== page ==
Script to Verify a Page’s Host Domain

This short script goes in your page’s header to verify that the domain matches the expected host. If it doesn’t match, you can redirect the user to another URL.

Computer Keyboard
Last Updated:
Filed Under: Web

This post may include affiliate links. Read more.

NB: Use this at your own risk. You can create a mess if you screw up, including making your website’s public pages inaccessible.

Here’s a quick little snippet that can be used in a page’s HTML header to check the domain that the page is currently published on and, if it doesn’t match, redirect the user to a different URL. It can be handy when your pages or site finds itself, shall we say, “misplaced” on another domain.

<script type="text/javascript">
if (window.location.hostname !== "") {
window.location.replace("https://REDIRECTURL"); }

The logic is very simple: when the page is loaded in the browser, the script checks the page’s host domain. If that doesn’t equal the value you’ve set, then it redirects the user to a target URL.

Change the part to the legitimate, original domain that the page should be on. Be precise, even with things like http and https, because the script is not going to forgive typos. And if you get it wrong, you can end up making your public pages inaccessible even to you.

Change the REDIRECTURL part to the target URL you want the user redirected to in case there’s a mismatch. You might want to send them to the legitimate URL, but you can technically put anything you like in there.

Put the script before the closing </head> tag. If you’re using a CMS like WordPress, there are plugins that can make it easy to insert script into the header of every page. Some themes also have that functionality.

If you open the page on your legitimate host domain, you shouldn’t see anything happen at all. The host domain should match the expected domain, in which case nothing happens. To test whether it’s working, you really need to upload the page to a different domain. Another option is to include a deliberate mistake in the field, but that’s not ideal for a live site if you’re deploying site-wide.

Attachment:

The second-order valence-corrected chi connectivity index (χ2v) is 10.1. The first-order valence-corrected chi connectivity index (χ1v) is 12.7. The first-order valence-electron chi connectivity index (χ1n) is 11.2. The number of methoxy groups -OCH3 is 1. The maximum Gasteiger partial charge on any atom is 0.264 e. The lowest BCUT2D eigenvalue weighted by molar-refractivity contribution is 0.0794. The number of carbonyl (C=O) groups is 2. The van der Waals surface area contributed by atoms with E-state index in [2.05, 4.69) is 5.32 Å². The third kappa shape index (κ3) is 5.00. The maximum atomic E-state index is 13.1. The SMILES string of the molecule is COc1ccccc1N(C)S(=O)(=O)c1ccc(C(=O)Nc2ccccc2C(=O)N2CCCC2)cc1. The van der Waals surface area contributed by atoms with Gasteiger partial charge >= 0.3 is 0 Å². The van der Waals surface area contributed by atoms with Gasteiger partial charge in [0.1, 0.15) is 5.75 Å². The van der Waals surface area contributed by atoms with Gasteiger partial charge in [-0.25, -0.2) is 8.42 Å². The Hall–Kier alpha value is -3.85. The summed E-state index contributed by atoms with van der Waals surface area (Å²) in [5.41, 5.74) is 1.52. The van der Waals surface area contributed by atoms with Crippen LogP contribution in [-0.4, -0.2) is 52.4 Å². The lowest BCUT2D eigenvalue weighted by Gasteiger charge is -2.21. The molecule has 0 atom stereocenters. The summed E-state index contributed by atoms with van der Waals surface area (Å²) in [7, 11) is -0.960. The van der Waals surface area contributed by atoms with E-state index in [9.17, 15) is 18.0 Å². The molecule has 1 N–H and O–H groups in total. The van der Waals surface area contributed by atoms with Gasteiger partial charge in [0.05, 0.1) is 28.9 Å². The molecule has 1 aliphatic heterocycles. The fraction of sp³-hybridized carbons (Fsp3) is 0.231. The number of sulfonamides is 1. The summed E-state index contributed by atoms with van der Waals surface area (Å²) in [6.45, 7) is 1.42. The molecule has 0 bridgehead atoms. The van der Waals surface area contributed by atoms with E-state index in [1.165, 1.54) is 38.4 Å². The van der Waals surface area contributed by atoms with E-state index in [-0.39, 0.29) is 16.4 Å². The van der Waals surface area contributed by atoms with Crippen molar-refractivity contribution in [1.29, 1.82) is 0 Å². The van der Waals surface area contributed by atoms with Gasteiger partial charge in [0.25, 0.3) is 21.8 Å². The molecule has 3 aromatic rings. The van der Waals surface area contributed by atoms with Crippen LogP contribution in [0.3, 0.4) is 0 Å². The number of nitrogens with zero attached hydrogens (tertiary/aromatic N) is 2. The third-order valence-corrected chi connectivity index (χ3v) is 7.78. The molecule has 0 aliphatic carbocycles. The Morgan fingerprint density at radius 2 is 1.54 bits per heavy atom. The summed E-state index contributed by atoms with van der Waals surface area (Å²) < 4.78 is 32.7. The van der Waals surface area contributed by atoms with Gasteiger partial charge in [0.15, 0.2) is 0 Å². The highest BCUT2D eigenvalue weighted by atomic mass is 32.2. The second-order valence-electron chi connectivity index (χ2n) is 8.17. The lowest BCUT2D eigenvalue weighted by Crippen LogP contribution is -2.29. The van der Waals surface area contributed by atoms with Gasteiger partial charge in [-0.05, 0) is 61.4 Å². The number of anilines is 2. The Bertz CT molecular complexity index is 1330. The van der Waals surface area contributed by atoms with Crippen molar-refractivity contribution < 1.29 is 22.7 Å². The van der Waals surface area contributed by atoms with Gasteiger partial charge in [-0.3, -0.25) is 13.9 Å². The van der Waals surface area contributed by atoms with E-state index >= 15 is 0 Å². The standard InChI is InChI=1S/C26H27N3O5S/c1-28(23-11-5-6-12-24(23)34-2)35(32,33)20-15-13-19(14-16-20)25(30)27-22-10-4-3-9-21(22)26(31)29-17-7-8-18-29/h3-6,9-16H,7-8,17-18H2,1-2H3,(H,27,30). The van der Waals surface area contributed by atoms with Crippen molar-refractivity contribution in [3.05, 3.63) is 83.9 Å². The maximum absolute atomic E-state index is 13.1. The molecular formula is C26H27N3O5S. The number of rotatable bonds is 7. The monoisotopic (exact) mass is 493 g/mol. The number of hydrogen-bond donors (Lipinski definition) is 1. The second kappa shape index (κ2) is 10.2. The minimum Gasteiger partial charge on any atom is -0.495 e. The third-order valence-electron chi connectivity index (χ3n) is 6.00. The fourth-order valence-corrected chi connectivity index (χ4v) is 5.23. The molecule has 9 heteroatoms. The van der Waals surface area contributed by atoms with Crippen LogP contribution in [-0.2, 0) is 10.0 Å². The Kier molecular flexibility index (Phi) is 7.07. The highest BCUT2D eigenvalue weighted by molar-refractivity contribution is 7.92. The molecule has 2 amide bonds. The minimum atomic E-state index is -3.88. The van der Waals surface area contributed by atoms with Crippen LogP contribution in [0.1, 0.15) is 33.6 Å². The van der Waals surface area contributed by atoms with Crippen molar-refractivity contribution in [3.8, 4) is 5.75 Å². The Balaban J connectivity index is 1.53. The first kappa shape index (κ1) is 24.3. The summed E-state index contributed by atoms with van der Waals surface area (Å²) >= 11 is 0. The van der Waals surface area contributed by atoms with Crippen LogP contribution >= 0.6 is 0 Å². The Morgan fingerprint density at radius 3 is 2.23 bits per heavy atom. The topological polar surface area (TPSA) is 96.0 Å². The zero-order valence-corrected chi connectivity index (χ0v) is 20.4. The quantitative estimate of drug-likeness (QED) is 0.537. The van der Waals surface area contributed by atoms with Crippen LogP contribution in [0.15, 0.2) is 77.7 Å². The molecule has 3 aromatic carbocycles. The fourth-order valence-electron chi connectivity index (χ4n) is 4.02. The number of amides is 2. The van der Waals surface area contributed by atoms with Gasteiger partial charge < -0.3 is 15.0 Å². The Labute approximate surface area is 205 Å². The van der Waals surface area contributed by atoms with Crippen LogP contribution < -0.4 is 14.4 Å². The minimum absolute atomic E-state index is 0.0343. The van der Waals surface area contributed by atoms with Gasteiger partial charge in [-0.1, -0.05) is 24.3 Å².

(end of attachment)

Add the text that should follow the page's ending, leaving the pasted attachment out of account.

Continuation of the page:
This doesn’t prevent piracy or web scraping by any stretch of the imagination, and it’s very easy to overcome if the “borrower” knows what they’re doing, but if the web scraper is on autopilot–as many of them are–it might just buy you a little time and open up some other remedies as you work through the laborious process of getting your “borrowed” content taken down.

David Coleman / Photographer
by David Coleman

I'm a professional freelance travel photographer based in Washington DC. Seven continents, up mountains, underwater, and a bunch of places in between. My images have appeared in numerous publications, and you can check out some of my travel photography here. More »

2 thoughts on “Script to Verify a Page’s Host Domain”

  1. Thank you for this! We have four phishing sites that are cloning our website right now. I’ve reported them everywhere I can, but if it takes too long I’ll be using the script. I had to modify it a bit, though. Since we are on Shopify, having the script check for a matching domain doesn’t work as it breaks the theme editor on the back end. Instead, I have the script checking for the specific domains that are cloning us and redirecting. It doesn’t fully redirect, but it breaks their sites by putting them in an infinite loop. Good enough for me.

    • Glad it worked. I ran into a similar situation a while back. It was hosted on one of those hosts that pride themselves on hosting sites that most hosts wouldn’t touch. I had no luck with the usual DMCA notices, etc, but I eventually did get results by going directly to their domain registrar, which had the effect of knocking them off their DNS host so they couldn’t get back in to reroute it.


Leave a Comment